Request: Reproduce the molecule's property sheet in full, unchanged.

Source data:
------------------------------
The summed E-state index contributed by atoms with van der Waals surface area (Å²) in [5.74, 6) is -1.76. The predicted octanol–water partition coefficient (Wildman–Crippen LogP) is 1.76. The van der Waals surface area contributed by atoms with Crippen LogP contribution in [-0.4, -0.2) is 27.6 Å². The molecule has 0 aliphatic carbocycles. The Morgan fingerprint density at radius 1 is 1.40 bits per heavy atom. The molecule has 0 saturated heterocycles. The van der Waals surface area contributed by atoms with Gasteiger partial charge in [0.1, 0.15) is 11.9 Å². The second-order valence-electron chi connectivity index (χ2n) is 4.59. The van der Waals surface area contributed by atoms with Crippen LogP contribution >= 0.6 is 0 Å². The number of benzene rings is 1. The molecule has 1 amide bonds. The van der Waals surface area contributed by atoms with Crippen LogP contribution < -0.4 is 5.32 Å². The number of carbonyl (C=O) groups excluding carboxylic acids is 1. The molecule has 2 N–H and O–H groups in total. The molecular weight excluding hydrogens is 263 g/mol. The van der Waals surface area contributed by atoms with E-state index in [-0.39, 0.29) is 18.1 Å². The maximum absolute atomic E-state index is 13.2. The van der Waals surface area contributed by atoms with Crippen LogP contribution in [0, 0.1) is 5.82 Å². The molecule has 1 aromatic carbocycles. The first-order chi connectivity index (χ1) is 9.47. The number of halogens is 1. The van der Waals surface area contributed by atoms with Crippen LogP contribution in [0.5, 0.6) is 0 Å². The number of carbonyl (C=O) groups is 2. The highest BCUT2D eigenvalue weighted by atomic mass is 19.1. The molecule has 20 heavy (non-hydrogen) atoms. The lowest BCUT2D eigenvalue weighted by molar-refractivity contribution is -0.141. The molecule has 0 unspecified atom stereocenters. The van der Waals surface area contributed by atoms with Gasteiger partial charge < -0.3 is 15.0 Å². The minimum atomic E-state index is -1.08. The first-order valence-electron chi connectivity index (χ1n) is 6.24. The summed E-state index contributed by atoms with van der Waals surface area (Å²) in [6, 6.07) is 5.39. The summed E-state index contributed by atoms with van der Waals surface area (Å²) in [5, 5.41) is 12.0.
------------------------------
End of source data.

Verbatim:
The summed E-state index contributed by atoms with van der Waals surface area (Å²) in [5.74, 6) is -1.76. The predicted octanol–water partition coefficient (Wildman–Crippen LogP) is 1.76. The van der Waals surface area contributed by atoms with Crippen LogP contribution in [-0.4, -0.2) is 27.6 Å². The molecule has 0 aliphatic carbocycles. The Morgan fingerprint density at radius 1 is 1.40 bits per heavy atom. The molecule has 0 saturated heterocycles. The van der Waals surface area contributed by atoms with Gasteiger partial charge in [0.1, 0.15) is 11.9 Å². The second-order valence-electron chi connectivity index (χ2n) is 4.59. The van der Waals surface area contributed by atoms with Crippen LogP contribution >= 0.6 is 0 Å². The number of benzene rings is 1. The molecule has 1 amide bonds. The van der Waals surface area contributed by atoms with Crippen LogP contribution < -0.4 is 5.32 Å². The number of carbonyl (C=O) groups excluding carboxylic acids is 1. The molecule has 2 N–H and O–H groups in total. The molecular weight excluding hydrogens is 263 g/mol. The van der Waals surface area contributed by atoms with E-state index in [-0.39, 0.29) is 18.1 Å². The maximum absolute atomic E-state index is 13.2. The van der Waals surface area contributed by atoms with Crippen LogP contribution in [0, 0.1) is 5.82 Å². The molecule has 1 aromatic carbocycles. The first-order chi connectivity index (χ1) is 9.47. The number of halogens is 1. The van der Waals surface area contributed by atoms with Crippen LogP contribution in [0.5, 0.6) is 0 Å². The number of carbonyl (C=O) groups is 2. The highest BCUT2D eigenvalue weighted by atomic mass is 19.1. The molecule has 20 heavy (non-hydrogen) atoms. The lowest BCUT2D eigenvalue weighted by molar-refractivity contribution is -0.141. The molecule has 0 unspecified atom stereocenters. The van der Waals surface area contributed by atoms with Gasteiger partial charge < -0.3 is 15.0 Å². The minimum atomic E-state index is -1.08. The first-order valence-electron chi connectivity index (χ1n) is 6.24. The summed E-state index contributed by atoms with van der Waals surface area (Å²) in [6, 6.07) is 5.39. The summed E-state index contributed by atoms with van der Waals surface area (Å²) in [5, 5.41) is 12.0.